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Because we hear several hundred people the first week, our auditions are short and to the point! The faculty who direct the auditions vary slightly in their expectations – check under your area for details when you sign up for a time. Instrumentalists should prepare one (band/orchestra) or two (piano) pieces; choral vocalists should try to bring a prepared folk or art song if possible. Band and Orchestra instrumentalists should know scales, and everyone may have to do a bit of sight-singing/sight-reading. The Jazz Ensemble audition is the first Tuesday night from 7-10 pm in FA 24. Jazz students will take turns sitting in and reading charts with the band, and may be asked to solo. Be sure to have your instrument with you. The band is normally selected after this rehearsal. If jazzers are interested in taking lessons, or in either Wind Ensemble or Orchestra, be sure to take the FA 111 audition as well!

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We have many practice rooms in the lower level. Some are open whenever the Fine Arts Building is open, but most will require a key. During office hours (9 a.m.-4 p.m.) during the first week (audition week) you may go to the Music Office (FA 165), hand over your ID (make sure that it is validated) and get a practice room key. Be sure to return the key or you won't get your ID back (and can't eat or check out library books). After the auditions all students accepted into any program of the Department can, for a fee ($20 fee for the year) get their own key for a set of practice rooms. Highly recommended. All practice rooms have emergency security telephones.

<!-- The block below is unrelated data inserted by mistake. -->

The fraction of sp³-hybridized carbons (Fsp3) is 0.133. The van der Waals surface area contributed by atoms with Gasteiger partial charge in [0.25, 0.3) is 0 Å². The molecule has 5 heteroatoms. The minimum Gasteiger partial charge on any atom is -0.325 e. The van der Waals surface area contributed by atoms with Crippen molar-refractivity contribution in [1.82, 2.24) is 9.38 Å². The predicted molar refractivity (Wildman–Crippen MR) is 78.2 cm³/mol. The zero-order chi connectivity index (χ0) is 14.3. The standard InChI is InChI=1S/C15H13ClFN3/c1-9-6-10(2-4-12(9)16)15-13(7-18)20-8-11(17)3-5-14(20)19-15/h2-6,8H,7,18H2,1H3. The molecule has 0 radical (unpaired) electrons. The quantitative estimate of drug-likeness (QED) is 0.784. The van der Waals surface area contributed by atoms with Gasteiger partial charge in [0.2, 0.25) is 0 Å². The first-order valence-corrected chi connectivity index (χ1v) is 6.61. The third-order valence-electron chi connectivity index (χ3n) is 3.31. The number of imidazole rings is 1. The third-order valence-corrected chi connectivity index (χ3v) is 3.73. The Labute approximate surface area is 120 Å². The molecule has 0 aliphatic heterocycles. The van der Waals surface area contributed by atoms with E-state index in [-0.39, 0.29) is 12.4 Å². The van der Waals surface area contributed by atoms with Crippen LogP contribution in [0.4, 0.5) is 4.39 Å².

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Students are generally expected to provide their own instruments, but we do have a small number of instruments for rental to those accepted into the ensemble programs on specialized instruments or who are taking instrumental methods courses. Available instruments include piccolo, oboe, English horn, A-, C-, alto, bass and contrabass clarinets, bassoon, tenor and baritone saxes, viola, cello and bass. We have a very few other smaller instruments, but in these cases the student may be directed to a local music store for a rental. Reeds, mouthpieces, mutes, sticks etc. must be supplied by the student. If you anticipate needing an instrument, email Prof. Perry ( for woodwind or brass instruments and Prof. Stalker ( for strings BEFORE YOU ARRIVE ON CAMPUS. We'll work on arrangements for practicing for your audition, and storage if required. Be proactive.

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We have an instrument storage room (FA 29) which is located on the floor just below the Band/Orchestra rehearsal room for the use of students in the Music programs. To get a locker, bring a standard 'Master'-type combination (not keyed) lock and your student ID to the Music Office. Tell the secretary or staffer what instrument you play. They will need your ID number (to allow you access to the room through the electronic outer lock) and will assign you a locker for your instrument to use with your combination lock. DO THIS ASAP, because it takes the computer center about 24 hours to enter your ID into code and allow you access to the storage room. Otherwise you may have to lug your instrument back and forth for a few days to your dorm or apartment.